** [[spoiler:Catrina and Rep.]]
** [[spoiler:Sting]]
* Twilight Sparkle and Shining Armor in ''FanFic/HarmonysWarriors'', who both appear the same age in ''[[Film/CaptainAmericaTheFirstAvenger Captain Equestria]]'' (which is set in the 1940s), ''[[Film/XMenFirstClass X-Questrians: First Class]]'' (set in the 1970s) and all the present day stories. Apparently, this is due to [[Main/SuperSerum a serum]] Twilight had created.

[[folder:Film - Live Action]]
* ''Film/TheFountain'': Tom Creo has lived for 500 years without aging by eating the bark of a special tree.
* In ''Film/IndianaJonesAndTheLastCrusade'', drinking from the HolyGrail grants you this form of immortality. There's a downside, however: [[spoiler:The elderly crusader explains that yes, you live forever - but only so long as you remain in the grail's sacred area. You must drink from the Grail periodically to rejuvenate yourself (hence why Indy and his dad aren't immortal despite drinking from it). Since it can't be taken from its sacred area, obviously you need to stay relatively close to that area to keep drinking from it.]]
* ''Film/InTime'' features a humanity that has stopped the aging process, freezing everyone's age and physical abilities at 25. Time itself has replaced money as currency, meaning that the poor live day to day, while the rich can effectively become immortal.
* John [[PunnyName Oldman]] from ''TheManFromEarth'' says he is this, as he claims to be a [[TimeAbyss 14,000 year old caveman]] who has survived until the current day while looking about 35 for no particular reason except he just hasn't died. He has no idea if he has a HealingFactor or not (having avoided situations where he could test that) although he does know that he doesn't scar. [[spoiler:After initially claiming that he was lying all along, the last few minutes of the movie reveal that he is at least old enough to ''literally'' be the father of a coworker who looks to be in his 60s or 70s.]]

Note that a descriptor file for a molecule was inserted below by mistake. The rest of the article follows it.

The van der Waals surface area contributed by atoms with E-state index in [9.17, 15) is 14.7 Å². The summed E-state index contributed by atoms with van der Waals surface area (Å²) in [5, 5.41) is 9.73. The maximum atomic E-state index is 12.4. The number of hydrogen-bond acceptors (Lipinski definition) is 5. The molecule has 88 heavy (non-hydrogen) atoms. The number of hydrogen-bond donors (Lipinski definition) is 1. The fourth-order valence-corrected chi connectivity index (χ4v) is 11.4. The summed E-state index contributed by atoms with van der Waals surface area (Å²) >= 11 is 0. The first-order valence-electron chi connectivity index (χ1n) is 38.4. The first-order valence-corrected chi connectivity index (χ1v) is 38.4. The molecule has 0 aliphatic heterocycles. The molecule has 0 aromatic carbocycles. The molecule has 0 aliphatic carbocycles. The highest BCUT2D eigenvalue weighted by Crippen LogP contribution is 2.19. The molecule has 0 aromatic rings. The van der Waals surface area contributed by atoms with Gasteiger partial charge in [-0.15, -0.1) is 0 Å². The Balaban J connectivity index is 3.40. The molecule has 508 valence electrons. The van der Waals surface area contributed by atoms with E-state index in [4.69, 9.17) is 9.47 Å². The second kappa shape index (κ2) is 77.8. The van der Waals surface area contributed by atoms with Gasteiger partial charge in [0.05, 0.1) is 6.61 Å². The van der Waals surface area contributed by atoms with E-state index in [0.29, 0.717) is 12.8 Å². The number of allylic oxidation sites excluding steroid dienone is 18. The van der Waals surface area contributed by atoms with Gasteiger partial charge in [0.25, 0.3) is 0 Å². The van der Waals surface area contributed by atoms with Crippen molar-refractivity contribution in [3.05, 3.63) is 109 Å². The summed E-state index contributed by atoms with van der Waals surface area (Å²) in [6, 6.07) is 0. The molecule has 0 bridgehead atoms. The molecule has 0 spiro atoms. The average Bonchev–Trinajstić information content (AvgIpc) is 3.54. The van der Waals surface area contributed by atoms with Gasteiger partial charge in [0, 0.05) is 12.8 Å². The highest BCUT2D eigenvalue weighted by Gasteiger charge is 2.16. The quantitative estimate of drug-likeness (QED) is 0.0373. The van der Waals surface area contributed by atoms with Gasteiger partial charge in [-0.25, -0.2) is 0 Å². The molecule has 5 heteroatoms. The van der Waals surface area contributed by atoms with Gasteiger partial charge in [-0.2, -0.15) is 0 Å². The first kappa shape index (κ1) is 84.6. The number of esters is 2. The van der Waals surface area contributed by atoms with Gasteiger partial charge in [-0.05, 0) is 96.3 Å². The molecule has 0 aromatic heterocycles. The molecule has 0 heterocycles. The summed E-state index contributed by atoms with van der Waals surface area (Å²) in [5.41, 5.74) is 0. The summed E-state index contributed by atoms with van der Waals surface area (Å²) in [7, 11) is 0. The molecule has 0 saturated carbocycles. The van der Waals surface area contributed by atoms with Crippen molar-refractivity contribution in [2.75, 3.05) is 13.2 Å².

* The puppets in ''Film/PuppetMaster'' are brought to life by an ancient Egyptian spell found by Andre Toulon. The spell apparently works on humans as well, but they are only invulnerable to aging. This also applies to the puppets as they can be damaged to the point of death.
* In the 2010 ''Film/ClashOfTheTitans'', Io was cursed by the gods with agelessness. She mentions the burden of [[WhoWantsToLiveForever living on while her loved ones grew old and died]].
* ''Film/XMen'':
** ''Film/XMenFirstClass'':\\\
[[BigBad Sebastian Shaw]], whose energy-absorbing powers keep him young... somehow.\\\
Also Raven Darkholme to a point, who ages at a very slow rate due to the ability of her cells to alter their function, which makes more sense than Shaw's immortality in the framework of the established rules of the universe.\\\
Logan already being roughly 130 years old in 1962, and only appearing around thirty-five, when a young Charles Xavier and Erik Lehnsherr attempt to recruit him in a bar. ''Forty years'' before he ends up actually joining the X-Men.